I’m often asked by business owners how to set up the infrastructure to support employees working from home. By this, these owners are not simply referring to computer systems and intranets, but the means to provide confidence to co-workers and managers that the employees are, in fact, working from home!
Today, I thought I’d address this question from a different perspective: that of the employee, because I’ve had employees ask the same question. In the past I have worked from home as an employee and, as an employer, I have allowed/do allow people to work from home. I often champion it and once owned a business where everyone was virtual.
- The benefits of working from home are greater employee productivity and job satisfaction. To work from home effectively, a company must have clearly defined daily or weekly objectives for the employee working from home. In addition, to ensure the employee feels part of the team, a company must have a regular means to communicate – Skype, IM, email, phone calls, texts, video conferences, etc. Furthermore, employees must understand how what they do impacts the company. Companies that focus on the deliverables have significantly more success with people working from home than those that, instead, try to monitor the hours the employee actually works! Not all employees are sufficiently disciplined to work from home but those that are, that have the support I’ve mentioned, tend to perform at high levels and be more excited about their jobs. Working from home is also a great way to provide outside sales people and engineers or technicians, who spend so much time traveling or out in the field, with more time at home or to attend to errands.
- You must approach your boss with a clear story of how working from home will benefit him or her and the company. For example, you may have many co-workers who like to chat and who constantly interrupt you. Working from home will therefore free up your time. You may write extensively but find it difficult to concentrate with the hubbub of noise around your cubicle. By working from home you can complete articles, papers, or reports faster or on a more timely basis. If you do not have clearly defined daily or weekly deliverables, write down what you think they are and discuss them with your boss. This is how your boss will measure how well you work from home. Also share how this will cut down on your use of sick days, increase your job satisfaction, and increase your loyalty. After stating your case, ask your boss if he or she has any reservations and, if so, what those are. If you can, address those reservations (without being defensive) immediately; if not, return the next day with a response to the reservations.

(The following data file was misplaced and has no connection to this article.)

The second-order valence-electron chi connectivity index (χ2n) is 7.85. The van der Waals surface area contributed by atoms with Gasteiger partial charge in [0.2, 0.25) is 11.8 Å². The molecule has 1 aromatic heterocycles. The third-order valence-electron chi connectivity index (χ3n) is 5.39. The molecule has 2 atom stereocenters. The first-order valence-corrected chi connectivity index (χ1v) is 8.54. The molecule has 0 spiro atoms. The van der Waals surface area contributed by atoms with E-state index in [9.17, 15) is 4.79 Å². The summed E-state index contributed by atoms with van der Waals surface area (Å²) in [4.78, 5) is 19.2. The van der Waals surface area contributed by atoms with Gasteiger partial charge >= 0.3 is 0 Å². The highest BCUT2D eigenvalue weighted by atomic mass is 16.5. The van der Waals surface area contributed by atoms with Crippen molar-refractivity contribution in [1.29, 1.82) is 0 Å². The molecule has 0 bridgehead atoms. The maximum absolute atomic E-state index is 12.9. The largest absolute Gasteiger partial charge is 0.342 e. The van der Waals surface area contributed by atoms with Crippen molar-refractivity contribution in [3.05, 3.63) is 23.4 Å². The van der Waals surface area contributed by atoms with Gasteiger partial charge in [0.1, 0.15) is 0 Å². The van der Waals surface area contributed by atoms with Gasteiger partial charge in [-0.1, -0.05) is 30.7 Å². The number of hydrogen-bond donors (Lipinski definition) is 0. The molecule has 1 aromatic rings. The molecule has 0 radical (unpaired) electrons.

- The most convincing argument is increased productivity. This means working from home you will write more, if you are a journalist or writer, or you will sell more, if you are a sales person. Quantify that productivity i.e., “I’ll be able to do 20% more.” Numbers are factual and therefore convincing. However, you must back up whatever you state with that performance level. Because you will be out of the office, providing a summary of what you’ll be responsible for and deliver on a weekly basis, and how you will communicate with the rest of your team, will add impact. Now you’ve provided me with the benefits I’ll reap as your boss and alleviated or eliminated the concerns I have about you being out of the loop. Finally, offer a trial. Offer to work from home for a week and from the office for a week, alternating, or work two days from home each week to start. This allows your boss to compare your performance without needing to make an upfront commitment to you.
What are some additional suggestions you may have regarding making it possible to work from home?